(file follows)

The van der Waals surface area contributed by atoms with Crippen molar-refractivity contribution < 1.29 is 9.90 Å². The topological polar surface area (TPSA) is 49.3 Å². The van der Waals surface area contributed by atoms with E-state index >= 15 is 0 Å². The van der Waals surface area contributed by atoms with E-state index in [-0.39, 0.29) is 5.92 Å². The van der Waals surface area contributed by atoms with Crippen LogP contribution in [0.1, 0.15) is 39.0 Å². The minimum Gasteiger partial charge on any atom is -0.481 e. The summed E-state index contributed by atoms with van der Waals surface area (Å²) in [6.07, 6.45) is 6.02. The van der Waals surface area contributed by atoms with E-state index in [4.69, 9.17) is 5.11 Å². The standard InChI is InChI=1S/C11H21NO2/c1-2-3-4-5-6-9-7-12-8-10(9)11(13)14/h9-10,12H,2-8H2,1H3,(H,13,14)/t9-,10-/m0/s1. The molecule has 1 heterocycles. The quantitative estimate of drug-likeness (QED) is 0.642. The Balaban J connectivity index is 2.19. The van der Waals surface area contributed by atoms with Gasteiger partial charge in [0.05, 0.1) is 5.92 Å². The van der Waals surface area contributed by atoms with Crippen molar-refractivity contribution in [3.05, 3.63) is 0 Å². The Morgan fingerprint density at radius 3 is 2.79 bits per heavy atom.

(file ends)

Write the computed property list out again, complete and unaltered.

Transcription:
The van der Waals surface area contributed by atoms with Crippen molar-refractivity contribution < 1.29 is 9.90 Å². The topological polar surface area (TPSA) is 49.3 Å². The van der Waals surface area contributed by atoms with E-state index >= 15 is 0 Å². The van der Waals surface area contributed by atoms with E-state index in [-0.39, 0.29) is 5.92 Å². The van der Waals surface area contributed by atoms with Crippen LogP contribution in [0.1, 0.15) is 39.0 Å². The minimum Gasteiger partial charge on any atom is -0.481 e. The summed E-state index contributed by atoms with van der Waals surface area (Å²) in [6.07, 6.45) is 6.02. The van der Waals surface area contributed by atoms with E-state index in [4.69, 9.17) is 5.11 Å². The standard InChI is InChI=1S/C11H21NO2/c1-2-3-4-5-6-9-7-12-8-10(9)11(13)14/h9-10,12H,2-8H2,1H3,(H,13,14)/t9-,10-/m0/s1. The molecule has 1 heterocycles. The quantitative estimate of drug-likeness (QED) is 0.642. The Balaban J connectivity index is 2.19. The van der Waals surface area contributed by atoms with Gasteiger partial charge in [0.05, 0.1) is 5.92 Å². The van der Waals surface area contributed by atoms with Crippen molar-refractivity contribution in [3.05, 3.63) is 0 Å². The Morgan fingerprint density at radius 3 is 2.79 bits per heavy atom.